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SAD: Seasonal Affective Disorder

For those of us who live in the Northern Hemisphere, the New Year can be especially challenging for a small section of the population who suffer from Seasonal Affective Disorder.




Sometimes referred to as 'Winter Depression', estimates range from 3-5% of clinically diagnosed cases in the UK. However, anecdotal evidence suggests that number could be much higher, and its likely that many people will notice a shift in their mood during the dark, winter months.



Although it is still not well understood, the NHS defines the symptoms of SAD as:

  • a persistent low mood

  • a loss of pleasure or interest in normal everyday activities

  • irritability

  • feelings of despair, guilt and worthlessness

  • feeling lethargic (lacking in energy) and sleepy during the day

  • sleeping for longer than normal and finding it hard to get up in the morning

  • craving carbohydrates and gaining weight

It is believed these symptoms are caused primarily by the lack of sunlight. Our bodies need sunlight to help us regulate our body clock (circadian rhythym), and a lack of sunlight can also cause excessive production of melatonin, which can make us feel sluggish and excessively sleepy. It also inhibits seratonin, the 'happy hormone', which can cause low moods and feelings of hopelessness.


For those who are struggling with severe symptoms, we urge you to contact your GP and seek medical advice. However, for the rest of us who might not feel severely impacted enough to wish to seek out medical intervention, but our looking for some ways we can manage our symptoms ourselves, then here are some tips.


1. Vitamin D Supplements


Our bodies can only produce adequate amounts of vitamin D if we are exposed to enough sunlight. For those of us living in northern latitudes, this simply isn't possible over winter. Therefore, taking a daily vitamin D supplement can be beneficial in boosting our moods as well as bolstering our immune systems and helping to ward off seasonal illnesses like the cold and flu, as well as more serious diseases like COVID-19.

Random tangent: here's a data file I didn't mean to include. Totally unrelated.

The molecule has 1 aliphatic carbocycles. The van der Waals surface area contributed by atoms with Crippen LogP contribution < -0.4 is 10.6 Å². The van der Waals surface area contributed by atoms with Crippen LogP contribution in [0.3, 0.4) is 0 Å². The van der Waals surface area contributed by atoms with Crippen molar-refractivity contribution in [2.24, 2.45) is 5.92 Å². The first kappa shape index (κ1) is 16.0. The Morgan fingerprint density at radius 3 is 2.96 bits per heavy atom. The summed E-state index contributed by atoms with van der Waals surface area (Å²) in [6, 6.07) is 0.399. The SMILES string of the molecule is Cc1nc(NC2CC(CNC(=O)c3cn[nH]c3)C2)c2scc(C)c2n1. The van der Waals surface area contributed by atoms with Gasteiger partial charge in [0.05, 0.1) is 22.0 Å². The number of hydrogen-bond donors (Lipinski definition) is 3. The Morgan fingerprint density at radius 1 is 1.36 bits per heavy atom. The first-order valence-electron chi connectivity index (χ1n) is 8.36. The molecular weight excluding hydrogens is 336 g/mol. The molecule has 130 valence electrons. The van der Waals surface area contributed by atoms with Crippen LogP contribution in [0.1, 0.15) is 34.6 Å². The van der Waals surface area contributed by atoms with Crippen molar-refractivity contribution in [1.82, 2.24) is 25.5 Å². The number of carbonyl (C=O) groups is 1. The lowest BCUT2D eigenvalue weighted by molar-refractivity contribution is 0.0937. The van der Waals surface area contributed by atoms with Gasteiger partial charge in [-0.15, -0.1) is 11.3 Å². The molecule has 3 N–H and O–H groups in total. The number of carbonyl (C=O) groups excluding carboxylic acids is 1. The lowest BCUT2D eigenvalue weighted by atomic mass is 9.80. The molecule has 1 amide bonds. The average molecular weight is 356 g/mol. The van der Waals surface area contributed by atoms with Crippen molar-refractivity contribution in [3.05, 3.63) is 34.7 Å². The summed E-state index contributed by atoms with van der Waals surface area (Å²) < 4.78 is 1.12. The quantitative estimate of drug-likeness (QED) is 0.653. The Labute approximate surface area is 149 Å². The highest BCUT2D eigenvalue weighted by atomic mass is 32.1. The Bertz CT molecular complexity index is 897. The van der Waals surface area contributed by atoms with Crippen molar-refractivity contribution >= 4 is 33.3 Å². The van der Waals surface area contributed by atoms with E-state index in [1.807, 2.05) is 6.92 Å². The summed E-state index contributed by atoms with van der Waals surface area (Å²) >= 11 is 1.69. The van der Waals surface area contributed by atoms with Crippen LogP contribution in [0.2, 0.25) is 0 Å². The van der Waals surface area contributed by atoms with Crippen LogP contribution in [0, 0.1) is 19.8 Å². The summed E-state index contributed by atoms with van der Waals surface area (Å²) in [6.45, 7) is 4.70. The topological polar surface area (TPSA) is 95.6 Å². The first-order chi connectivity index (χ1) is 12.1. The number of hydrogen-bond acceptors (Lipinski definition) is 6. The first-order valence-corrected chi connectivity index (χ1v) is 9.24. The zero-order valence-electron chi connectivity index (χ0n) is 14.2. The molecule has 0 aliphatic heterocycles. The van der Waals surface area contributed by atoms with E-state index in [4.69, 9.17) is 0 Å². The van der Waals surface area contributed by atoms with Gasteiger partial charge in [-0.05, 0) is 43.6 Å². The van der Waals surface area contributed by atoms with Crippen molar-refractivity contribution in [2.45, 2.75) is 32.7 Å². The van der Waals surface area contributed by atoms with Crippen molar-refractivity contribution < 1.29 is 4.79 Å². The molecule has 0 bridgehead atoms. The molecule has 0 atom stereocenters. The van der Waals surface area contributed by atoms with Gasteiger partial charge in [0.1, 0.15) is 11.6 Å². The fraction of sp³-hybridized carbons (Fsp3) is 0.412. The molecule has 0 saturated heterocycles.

2. Light Therapy


There are special lamps that mimic the rays of the sun which are being used to simulate exposure to sunlight. These differ from sun beds (which can be harmful to the body by increasing the risk of skin cancer) and early research suggests promising evidence that they may be an effective tool in combating SAD. If you decide to purchase one of these lamps, please make you are buying an authentic Light Therapy Box and not a cheap lamp that has been cleverly marketed as such.


3. Lifestyle Changes


It goes without saying that the more exposure the sunlight you get, the less likely you are to be badly affected. Making the effort to get outside when possible to exercise will undoubtedly benefit those of us who are suffering from SAD or SAD-like symptoms. Unfortunately, this can be very difficult for those of us who work in offices or simply are not able to get outdoors as much as we'd like, either due to mobility issues or where we live.


4. Hypnotherapy


Yes. You knew it was coming. Hypnosis can be a wonderful tool when it comes to alleviating the symptoms of SAD. By reducing additional stressors that compound Winter Depression, as well as rewiring the subconscious brain to create behaviours that will reduce symptoms even further, hypnotherapy can help you tackle the bleak winter months and have you feeling right as rain again. Want to find out more? Email solarhypnotherapy@gmail.com

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